Research Article | Open Access
Anticataractogenesis and Antiretinopathy Effects of the Novel Protective Agent Containing the Combined Extract of Mango and Vietnamese Coriander in STZ-Diabetic Rats
The novel protectant against diabetic cataract and diabetic retinopathy is currently required due to the increased prevalence and therapeutic limitation. Based on the advantage of polyphenol on diabetic eye complications, we hypothesized that the combined extract of mango seed Vietnamese coriander (MPO), a polyphenol-rich substance, should possess anticataractogenesis and antiretinopathy in streptozotocin- (STZ-) diabetic rats. MPO at doses of 2, 10, and 50 mg/kg·BW were orally given to STZ-diabetic rats for 10 weeks. Lens opacity was evaluated every week throughout a study period whereas the evaluation of cataract severity and histological changes of both rat lens epithelium and retina together with the biochemical assays of oxidative stress status, aldose reductase, p38MAPK, ERK1/2, and VEGF were performed at the end of experiment. Our data showed that MPO improved cataract and retinopathy in STZ-diabetic rats. The improved oxidative stress status and the decreased p38MAPK, ERK1/2, and VEGF were also observed. Therefore, anticataractogenesis and antiretinopathy of MPO might occur partly via the decreased oxidative stress status and the suppression of aldose reductase, p38MAPK, ERK1/2, and VEGF. This study points out that MPO is the potential candidate protectant against diabetic cataract and diabetic retinopathy. However, the exploration for possible active ingredient (S) still requires further researches.
At present, the prevalence of diabetic eye complications such as diabetic cataract and diabetic retinopathy, the leading causes of an acquired blindness, is increasing due to the survival of diabetic patients. In recent years, a pile of evidence has clearly revealed that oxidative stress contributes an important role in the pathophysiology of diabetic cataract and diabetic retinopathy [1–3]. It has been reported that both lens and retina are very much susceptible to oxidative stress because of the limited capacity of antioxidant system in the lens together with the polyunsaturated fatty acid-rich and the highest oxygen uptake and glucose oxidation of retina . Oxidative stress can induce cataract and retinopathy by numerous pathways including the activation of polyol pathway, vascular endothelial growth factor (VEGF), and mitogen-activated protein kinase (MAPK) [5–7]. Based on the crucial roles of oxidative stress mentioned earlier, the possibility to prevent or to improve diabetic cataract and diabetic retinopathy by antioxidant has been raised.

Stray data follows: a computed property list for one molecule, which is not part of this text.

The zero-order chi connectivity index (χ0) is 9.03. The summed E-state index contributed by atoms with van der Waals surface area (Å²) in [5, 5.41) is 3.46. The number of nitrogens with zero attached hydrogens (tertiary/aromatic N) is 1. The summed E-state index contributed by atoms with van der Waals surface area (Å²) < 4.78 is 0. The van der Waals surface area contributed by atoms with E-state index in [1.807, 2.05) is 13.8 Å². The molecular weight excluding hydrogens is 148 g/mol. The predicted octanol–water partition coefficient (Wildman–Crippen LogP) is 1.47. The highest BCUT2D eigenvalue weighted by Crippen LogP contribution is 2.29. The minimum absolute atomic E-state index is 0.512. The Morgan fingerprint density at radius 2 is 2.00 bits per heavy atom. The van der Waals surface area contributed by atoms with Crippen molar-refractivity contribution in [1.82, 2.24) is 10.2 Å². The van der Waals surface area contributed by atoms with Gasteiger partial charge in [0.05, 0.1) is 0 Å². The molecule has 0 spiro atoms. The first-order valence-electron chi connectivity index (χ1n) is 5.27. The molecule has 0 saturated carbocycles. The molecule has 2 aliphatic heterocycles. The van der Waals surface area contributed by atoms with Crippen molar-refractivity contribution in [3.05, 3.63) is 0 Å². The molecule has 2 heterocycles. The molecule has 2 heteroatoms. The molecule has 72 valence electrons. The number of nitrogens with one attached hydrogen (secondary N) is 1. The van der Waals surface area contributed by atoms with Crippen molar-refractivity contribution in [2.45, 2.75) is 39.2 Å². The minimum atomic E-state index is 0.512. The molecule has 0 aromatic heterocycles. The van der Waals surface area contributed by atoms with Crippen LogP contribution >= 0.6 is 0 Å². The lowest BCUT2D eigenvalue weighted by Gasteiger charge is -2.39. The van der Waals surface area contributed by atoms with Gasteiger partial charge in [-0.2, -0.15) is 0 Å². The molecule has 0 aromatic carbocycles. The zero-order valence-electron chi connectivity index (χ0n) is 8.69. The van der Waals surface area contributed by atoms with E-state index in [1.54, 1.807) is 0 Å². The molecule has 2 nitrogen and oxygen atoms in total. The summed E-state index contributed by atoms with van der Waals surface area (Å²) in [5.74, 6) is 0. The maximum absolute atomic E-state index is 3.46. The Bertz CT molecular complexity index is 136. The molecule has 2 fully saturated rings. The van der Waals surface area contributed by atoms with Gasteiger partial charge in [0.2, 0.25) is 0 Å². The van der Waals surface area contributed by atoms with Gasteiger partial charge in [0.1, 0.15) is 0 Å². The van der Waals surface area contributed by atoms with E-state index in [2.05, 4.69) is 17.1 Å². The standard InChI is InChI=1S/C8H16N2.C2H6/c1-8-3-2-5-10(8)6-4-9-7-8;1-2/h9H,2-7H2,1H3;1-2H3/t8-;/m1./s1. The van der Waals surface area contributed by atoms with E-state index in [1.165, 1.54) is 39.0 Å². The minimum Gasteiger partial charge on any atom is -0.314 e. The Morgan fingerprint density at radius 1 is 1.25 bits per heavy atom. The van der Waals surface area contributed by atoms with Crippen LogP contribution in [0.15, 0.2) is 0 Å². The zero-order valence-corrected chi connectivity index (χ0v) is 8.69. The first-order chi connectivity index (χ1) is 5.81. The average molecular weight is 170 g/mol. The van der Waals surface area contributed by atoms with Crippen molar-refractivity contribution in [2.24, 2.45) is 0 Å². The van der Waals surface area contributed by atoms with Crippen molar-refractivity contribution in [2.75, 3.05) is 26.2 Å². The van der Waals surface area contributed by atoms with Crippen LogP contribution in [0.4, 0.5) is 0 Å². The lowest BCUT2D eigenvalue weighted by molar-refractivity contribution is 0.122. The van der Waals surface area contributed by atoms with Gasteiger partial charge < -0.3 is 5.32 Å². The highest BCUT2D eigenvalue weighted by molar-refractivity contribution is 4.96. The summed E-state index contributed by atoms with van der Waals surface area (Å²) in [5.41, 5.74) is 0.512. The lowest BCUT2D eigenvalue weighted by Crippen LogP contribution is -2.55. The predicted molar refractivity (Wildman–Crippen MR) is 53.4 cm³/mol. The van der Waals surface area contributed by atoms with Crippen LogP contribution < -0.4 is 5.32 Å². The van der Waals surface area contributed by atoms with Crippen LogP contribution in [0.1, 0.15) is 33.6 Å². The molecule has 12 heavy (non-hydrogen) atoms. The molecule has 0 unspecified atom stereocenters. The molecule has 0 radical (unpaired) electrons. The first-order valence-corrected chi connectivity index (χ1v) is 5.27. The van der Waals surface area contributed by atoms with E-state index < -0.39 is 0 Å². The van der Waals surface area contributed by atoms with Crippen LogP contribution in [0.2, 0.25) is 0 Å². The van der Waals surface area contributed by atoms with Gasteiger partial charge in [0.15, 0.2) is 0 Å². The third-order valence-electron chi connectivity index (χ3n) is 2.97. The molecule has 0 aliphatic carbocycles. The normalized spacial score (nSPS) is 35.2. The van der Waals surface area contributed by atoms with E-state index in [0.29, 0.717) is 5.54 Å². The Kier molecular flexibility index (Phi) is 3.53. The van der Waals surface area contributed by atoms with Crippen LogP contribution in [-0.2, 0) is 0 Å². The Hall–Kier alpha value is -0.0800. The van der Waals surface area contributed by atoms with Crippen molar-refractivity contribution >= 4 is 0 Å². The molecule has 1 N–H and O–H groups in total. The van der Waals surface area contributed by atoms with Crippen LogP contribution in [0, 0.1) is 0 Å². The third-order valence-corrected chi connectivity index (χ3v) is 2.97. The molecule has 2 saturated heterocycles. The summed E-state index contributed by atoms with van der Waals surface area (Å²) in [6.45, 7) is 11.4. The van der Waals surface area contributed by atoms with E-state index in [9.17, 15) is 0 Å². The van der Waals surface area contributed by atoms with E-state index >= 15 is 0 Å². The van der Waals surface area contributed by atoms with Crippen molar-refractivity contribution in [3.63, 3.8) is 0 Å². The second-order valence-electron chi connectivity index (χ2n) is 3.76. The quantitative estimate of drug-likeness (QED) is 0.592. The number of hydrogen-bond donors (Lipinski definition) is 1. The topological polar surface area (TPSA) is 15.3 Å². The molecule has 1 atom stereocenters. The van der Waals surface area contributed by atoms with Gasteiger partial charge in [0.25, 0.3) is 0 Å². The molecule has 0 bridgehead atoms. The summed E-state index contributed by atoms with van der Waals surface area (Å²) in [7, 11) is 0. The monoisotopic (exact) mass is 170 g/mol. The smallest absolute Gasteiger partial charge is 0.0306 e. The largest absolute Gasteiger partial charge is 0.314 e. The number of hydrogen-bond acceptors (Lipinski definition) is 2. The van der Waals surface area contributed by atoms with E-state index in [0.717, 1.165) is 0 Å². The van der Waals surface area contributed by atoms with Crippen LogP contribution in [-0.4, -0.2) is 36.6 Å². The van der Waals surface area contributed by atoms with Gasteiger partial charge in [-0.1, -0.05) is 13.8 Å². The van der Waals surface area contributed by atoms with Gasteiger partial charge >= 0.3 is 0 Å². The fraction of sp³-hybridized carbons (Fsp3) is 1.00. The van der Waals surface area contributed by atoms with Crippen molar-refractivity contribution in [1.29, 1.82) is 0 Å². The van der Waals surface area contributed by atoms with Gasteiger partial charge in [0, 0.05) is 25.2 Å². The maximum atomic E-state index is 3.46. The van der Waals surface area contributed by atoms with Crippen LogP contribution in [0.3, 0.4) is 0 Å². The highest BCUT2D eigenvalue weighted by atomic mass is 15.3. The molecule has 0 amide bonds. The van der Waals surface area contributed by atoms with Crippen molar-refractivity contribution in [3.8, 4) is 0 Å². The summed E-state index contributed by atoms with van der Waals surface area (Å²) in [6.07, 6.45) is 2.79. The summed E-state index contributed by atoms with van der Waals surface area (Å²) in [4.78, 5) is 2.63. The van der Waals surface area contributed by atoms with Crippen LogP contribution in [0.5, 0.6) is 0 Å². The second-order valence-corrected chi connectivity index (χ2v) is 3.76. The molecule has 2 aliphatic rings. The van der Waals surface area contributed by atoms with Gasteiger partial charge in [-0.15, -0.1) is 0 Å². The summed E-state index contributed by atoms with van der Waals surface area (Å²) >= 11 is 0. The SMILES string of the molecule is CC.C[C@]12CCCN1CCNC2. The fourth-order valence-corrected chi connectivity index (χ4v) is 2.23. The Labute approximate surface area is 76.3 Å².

Recently, numerous studies have demonstrated that the phenolic compounds show a wide range of therapeutic potentials such as antioxidant, anti-inflammation, and antidiabetic effects . In addition, it has been demonstrated that polyphenolics such as quercetin and the substances which are rich in polyphenolic compounds can improve diabetic cataract and diabetic retinopathy [8–11]. Our pilot study has demonstrated that the combined extract of mango seed and Vietnamese coriander contains high contents of phenolic compounds and exhibits both an antioxidant and an aldose reductase suppression effects. In addition, the data concerning acute toxicity of the combined extract of mango seed and Vietnamese coriander show that the lethal dose 50 (LD50) is more than 5 g/kg BW which indicates that it is practically safe. Therefore, the potential benefits of the combined extract of mango seed and Vietnamese coriander on diabetic cataract and diabetic retinopathy have been considered. Since no scientific data concerning this issue was available, this study aimed to determine the preventive effect of the combined extract of mango seed and Vietnamese coriander on cataract and retinopathy in streptozotocin- (STZ-) diabetic rat model.
2. Materials and Methods
2.1. Plant Material and Extract Preparation
The seed of ripe mango or Mangifera indica L. (Nam Dok Mai) and aerial parts of Vietnamese coriander or Polygonum odoratum L. were used as the natural resources in this study. They were harvested in May 2015 and prepared as 50% hydroalcoholic extracts by maceration technique at ratios of 2 : 5 and 2 : 15 (weight : volume), respectively. The samples were macerated at room temperature for 3 days. The yielded extracts were concentrated by lyophilization and kept at 4°C for further study. The percentage yields of the seed of Mangifera indica L. and aerial parts of Polygonum odoratum L. extracts were 43.48 and 8.89, respectively. The combined extract of Mangifera indica and Polygonum odoratum (MPO) was prepared at a ratio of 1 : 5. (This ratio was selected based on its advantage in vitro potential on antioxidant and aldose reductase inhibition.) The finger print chromatogram of the combination extract or MPO was carried out via gradient high-performance liquid chromatography (HPLC) system consisting of 515 HPLC pump and 2998 photodiode array detector of Waters Company, USA. Chromatographic separation was performed using Purospher® STAR, C-18 encapped (5 μm), LiChroCART®250-4.6, and HPLC-Cartridge, Sorbet Lot No. HX255346 (Merck, Germany). Two mobile phases consisting of 2.5% acetic acid in deionized (DI) water and methanol were used to induce gradient elution. The injection volume was 20 μl and the flow rate was 1.0 ml/min. During a 30-minute analysis via HPLC, the solvent gradient was programmed as follows: 0 min, 10% A; 17 min, 70% A; 18 min, 100% A; 22 min, 100% A; 25 min, 50% A; 27 min, 10% A; and 30 min, 10% A. Data analysis was performed using EmpowerTM 3. Gallic acid monohydrate ≥ 99% (HPLC), Sigma-Aldrich, and quercetin ≥ 95% (HPLC), Sigma-Aldrich, were used for standard.
2.2. Experimental Design